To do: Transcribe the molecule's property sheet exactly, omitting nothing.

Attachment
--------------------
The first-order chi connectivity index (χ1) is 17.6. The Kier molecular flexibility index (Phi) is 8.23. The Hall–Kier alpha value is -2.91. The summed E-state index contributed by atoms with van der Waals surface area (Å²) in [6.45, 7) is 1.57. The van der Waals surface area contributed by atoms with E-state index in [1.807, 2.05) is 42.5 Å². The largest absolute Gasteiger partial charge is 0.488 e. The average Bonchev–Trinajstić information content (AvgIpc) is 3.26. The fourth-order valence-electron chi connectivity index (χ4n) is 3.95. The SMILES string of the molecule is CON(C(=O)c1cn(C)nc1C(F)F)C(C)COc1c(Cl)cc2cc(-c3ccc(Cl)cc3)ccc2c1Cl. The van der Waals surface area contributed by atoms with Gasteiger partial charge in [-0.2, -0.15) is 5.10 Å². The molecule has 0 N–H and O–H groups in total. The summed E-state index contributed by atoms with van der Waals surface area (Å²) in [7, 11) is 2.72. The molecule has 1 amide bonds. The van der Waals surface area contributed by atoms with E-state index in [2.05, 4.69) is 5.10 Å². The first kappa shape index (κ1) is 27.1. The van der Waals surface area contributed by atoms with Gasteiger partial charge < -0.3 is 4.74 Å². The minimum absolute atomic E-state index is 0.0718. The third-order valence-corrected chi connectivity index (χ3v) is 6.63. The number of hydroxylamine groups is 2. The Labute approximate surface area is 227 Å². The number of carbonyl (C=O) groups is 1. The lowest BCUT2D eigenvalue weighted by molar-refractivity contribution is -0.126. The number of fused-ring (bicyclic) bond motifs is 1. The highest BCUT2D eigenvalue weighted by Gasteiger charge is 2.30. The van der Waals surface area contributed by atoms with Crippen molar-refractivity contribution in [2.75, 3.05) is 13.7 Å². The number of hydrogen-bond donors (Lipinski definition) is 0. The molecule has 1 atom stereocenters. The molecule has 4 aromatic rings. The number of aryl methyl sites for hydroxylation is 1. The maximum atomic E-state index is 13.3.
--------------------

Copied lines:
The first-order chi connectivity index (χ1) is 17.6. The Kier molecular flexibility index (Phi) is 8.23. The Hall–Kier alpha value is -2.91. The summed E-state index contributed by atoms with van der Waals surface area (Å²) in [6.45, 7) is 1.57. The van der Waals surface area contributed by atoms with E-state index in [1.807, 2.05) is 42.5 Å². The largest absolute Gasteiger partial charge is 0.488 e. The average Bonchev–Trinajstić information content (AvgIpc) is 3.26. The fourth-order valence-electron chi connectivity index (χ4n) is 3.95. The SMILES string of the molecule is CON(C(=O)c1cn(C)nc1C(F)F)C(C)COc1c(Cl)cc2cc(-c3ccc(Cl)cc3)ccc2c1Cl. The van der Waals surface area contributed by atoms with Gasteiger partial charge in [-0.2, -0.15) is 5.10 Å². The molecule has 0 N–H and O–H groups in total. The summed E-state index contributed by atoms with van der Waals surface area (Å²) in [7, 11) is 2.72. The molecule has 1 amide bonds. The van der Waals surface area contributed by atoms with E-state index in [2.05, 4.69) is 5.10 Å². The first kappa shape index (κ1) is 27.1. The van der Waals surface area contributed by atoms with Gasteiger partial charge < -0.3 is 4.74 Å². The minimum absolute atomic E-state index is 0.0718. The third-order valence-corrected chi connectivity index (χ3v) is 6.63. The number of hydroxylamine groups is 2. The Labute approximate surface area is 227 Å². The number of carbonyl (C=O) groups is 1. The lowest BCUT2D eigenvalue weighted by molar-refractivity contribution is -0.126. The number of fused-ring (bicyclic) bond motifs is 1. The highest BCUT2D eigenvalue weighted by Gasteiger charge is 2.30. The van der Waals surface area contributed by atoms with Crippen molar-refractivity contribution in [2.75, 3.05) is 13.7 Å². The number of hydrogen-bond donors (Lipinski definition) is 0. The molecule has 1 atom stereocenters. The molecule has 4 aromatic rings. The number of aryl methyl sites for hydroxylation is 1. The maximum atomic E-state index is 13.3.